Effective communication between both parties is probably one of the most important factors in a digital transformation. It is important that the transformation partner effectively communicates with you and everything is a two-way process. Many transformation projects run into delays, with developers awaiting responses or decisions from project stakeholders. Having potential transformation partners go through their onboarding as though you are already a customer can help with that. It will highlight what is expected of everyone in terms of effective communication.
Agreeing ahead of time on everyone's level of involvement and responsibility is vital in setting expectations. It is also worth documenting and planning how communication will work if you are operating across a different time zone to your transformation partner, as that can add additional layers of complexity. Do not be afraid to ask how they intend to handle that issue and how they have handled it in the past for other clients.
Many of these questions may seem secondary to your main goals but again, addressing them ensures you end up with a transformation partner you will be comfortable working with. Leaving these questions unanswered until after the signed contracts will often create a frustrating loop of "we can figure it out as we go, " which is hardly efficient or desirable.
How To Most Effectively Access Potential Transformation Partners
By this point, you should have an idea of why you are looking to transform digitally and the kind of partner you will need to help accomplish it. You may even have a shortlist of potential transformation partners. How, though, to distinguish between them?
The first thing to evaluate in any transformation partner is the culture of the business. A transformation partner's culture can massively impact your organisation and your transformation.
Always make sure you ask potential transformation partners the following:
- Will they be upskilling your staff?
- What experience do they have in your sector?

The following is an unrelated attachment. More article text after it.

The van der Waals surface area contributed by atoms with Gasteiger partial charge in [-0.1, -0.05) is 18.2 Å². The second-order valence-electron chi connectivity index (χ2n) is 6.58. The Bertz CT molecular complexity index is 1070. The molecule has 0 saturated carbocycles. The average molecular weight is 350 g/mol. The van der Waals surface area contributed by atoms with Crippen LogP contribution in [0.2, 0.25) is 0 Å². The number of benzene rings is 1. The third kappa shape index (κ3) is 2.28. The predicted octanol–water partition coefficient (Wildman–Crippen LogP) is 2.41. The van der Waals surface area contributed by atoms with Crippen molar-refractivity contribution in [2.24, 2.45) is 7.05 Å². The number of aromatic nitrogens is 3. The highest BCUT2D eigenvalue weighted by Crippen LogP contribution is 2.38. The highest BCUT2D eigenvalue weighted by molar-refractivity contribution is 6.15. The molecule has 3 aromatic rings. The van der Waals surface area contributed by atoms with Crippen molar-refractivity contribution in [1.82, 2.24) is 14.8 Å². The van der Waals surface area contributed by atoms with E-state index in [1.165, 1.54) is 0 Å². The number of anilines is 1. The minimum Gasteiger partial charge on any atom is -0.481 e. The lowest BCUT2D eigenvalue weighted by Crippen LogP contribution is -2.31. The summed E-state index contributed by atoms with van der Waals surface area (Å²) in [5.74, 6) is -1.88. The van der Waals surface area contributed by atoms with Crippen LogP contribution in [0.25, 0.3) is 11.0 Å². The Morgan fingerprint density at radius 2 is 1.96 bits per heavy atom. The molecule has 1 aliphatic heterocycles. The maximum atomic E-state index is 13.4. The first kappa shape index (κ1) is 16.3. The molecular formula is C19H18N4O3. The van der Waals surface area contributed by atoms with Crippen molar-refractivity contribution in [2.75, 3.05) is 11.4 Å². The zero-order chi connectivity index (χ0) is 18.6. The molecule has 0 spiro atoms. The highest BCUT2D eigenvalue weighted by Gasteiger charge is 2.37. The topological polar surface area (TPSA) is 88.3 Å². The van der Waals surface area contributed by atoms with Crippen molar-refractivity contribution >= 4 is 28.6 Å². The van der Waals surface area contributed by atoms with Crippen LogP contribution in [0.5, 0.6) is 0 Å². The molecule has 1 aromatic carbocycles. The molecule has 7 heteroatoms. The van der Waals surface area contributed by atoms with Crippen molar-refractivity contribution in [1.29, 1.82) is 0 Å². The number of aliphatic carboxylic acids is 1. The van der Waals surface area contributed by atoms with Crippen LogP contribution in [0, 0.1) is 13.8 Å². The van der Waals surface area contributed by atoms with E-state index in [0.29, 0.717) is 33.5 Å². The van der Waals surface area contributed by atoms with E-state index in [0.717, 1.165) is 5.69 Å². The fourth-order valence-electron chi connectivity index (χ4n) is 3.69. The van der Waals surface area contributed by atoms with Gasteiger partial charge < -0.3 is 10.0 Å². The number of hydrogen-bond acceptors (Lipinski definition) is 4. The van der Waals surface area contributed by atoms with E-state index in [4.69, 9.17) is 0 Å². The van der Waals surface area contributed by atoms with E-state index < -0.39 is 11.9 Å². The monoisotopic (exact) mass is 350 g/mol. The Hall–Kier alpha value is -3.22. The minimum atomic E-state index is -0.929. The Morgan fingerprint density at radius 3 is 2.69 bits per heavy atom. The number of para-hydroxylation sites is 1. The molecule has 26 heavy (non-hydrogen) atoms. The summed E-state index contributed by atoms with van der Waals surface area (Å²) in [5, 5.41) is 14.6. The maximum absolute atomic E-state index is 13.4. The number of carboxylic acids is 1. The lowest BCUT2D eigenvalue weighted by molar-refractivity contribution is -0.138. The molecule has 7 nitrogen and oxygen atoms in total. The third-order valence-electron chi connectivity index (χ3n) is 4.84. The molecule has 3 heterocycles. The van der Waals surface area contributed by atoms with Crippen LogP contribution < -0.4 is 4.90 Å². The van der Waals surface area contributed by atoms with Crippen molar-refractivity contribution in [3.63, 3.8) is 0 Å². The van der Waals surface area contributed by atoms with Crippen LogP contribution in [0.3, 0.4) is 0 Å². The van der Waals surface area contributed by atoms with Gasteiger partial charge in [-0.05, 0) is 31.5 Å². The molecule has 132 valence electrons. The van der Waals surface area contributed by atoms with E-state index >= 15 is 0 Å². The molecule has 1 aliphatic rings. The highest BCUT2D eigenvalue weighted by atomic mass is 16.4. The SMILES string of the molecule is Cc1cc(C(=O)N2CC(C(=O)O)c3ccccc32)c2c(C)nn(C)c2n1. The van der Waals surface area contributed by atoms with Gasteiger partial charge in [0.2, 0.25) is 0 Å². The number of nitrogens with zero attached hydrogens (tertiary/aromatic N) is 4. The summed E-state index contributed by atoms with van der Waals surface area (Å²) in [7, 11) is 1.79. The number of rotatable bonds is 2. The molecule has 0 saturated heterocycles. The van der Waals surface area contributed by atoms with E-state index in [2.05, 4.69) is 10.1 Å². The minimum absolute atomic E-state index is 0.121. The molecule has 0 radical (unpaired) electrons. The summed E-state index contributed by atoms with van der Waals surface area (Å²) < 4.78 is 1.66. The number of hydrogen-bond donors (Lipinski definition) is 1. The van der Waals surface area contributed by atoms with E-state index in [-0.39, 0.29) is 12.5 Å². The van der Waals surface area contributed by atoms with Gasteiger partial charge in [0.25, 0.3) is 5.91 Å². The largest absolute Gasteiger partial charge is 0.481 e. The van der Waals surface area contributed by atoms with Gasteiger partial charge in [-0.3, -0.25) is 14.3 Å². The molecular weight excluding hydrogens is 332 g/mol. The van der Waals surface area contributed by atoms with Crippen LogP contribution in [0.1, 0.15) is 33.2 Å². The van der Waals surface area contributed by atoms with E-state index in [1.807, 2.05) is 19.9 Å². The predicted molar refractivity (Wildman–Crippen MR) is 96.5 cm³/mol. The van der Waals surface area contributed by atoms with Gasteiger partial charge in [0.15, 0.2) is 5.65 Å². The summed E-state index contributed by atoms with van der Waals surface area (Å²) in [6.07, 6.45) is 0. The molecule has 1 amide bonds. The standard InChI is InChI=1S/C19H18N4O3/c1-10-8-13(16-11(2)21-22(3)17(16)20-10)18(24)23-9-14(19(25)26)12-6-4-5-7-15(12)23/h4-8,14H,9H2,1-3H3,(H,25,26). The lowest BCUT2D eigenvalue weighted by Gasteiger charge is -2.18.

- What are their core beliefs as an organization?
- How will they be handling key stakeholder buy-in?
- Will they be a partner or a vendor? How will they help avoid/mitigate vendor lock-in with themselves?
Always Ask For A Reference
This may seem too obvious a point even to mention but when looking at a digital transformation partner's references, the trick is to pay attention to the personal references, not the marketing-generated 'corporate' ones.
Working one-to-one with various teams across a digital transformation requires a tremendous amount of collaboration, so it's crucial to find a partner that can not only deliver your change but will be pleasant to work with while doing so.
Spotting Red Flags Early
While most of this advice is positive when looking out for in a transformation partner, there are, unfortunately, several red flags that are also worth being aware of.
When speaking to potential transformation partners, try to involve the people you will actually be working with in the negotiations. While these may feel like very different departments, it is important to get a feel of who you will be working with to ensure you are compatible and that problems do not arise where matters discussed in the negotiations are not explained by the developers fully.
Another red flag to look out for would be projects that are too big or too fast and require a considerable commitment early on from both sides. There is nothing wrong with being ambitious, and some organizations might require a considerable amount of transformation in a short amount of time. Still, there is something to be said to test a partnership with a smaller project to better evaluate how much of a ‘match’ you both are for each other. Having the opportunity to do this will reduce the risk of committing to the 'wrong partner' and suffering huge costs or delays further down the line.
Where Is Your PAO On The Digitalization Journey?
IFAC recently teamed up with cloudThing to offer our membership a free Digital Readiness Assessment Tool that would assess an organization's digital readiness ahead of a digital transformation project. The Digital Readiness Assessment Tool has been designed to measure how digitally 'mature' an organization is, or where they already are on their individual digital transformation journey.
If you have not leveraged this free Tool, we encourage you to do so!
Locate the email sent on behalf of IFAC Membership, with the subject line, "IFAC PAO Digital Readiness Assessment Tool Launch." Your organization's unique access link will be located within.
Check out IFAC's PAO Digital Transformation Series webpage which houses helpful resources, articles and videos on Digital Transformation and is regularly updated!
cloudThing, based in the UK, is a technology company that help organizations such as the British Red Cross, The South African Institute of Accountants, and the Institute of Chartered Accountants (England & Wales) to name but a few, digitally transform by taking advantage of the automation technology available to them on the cloud.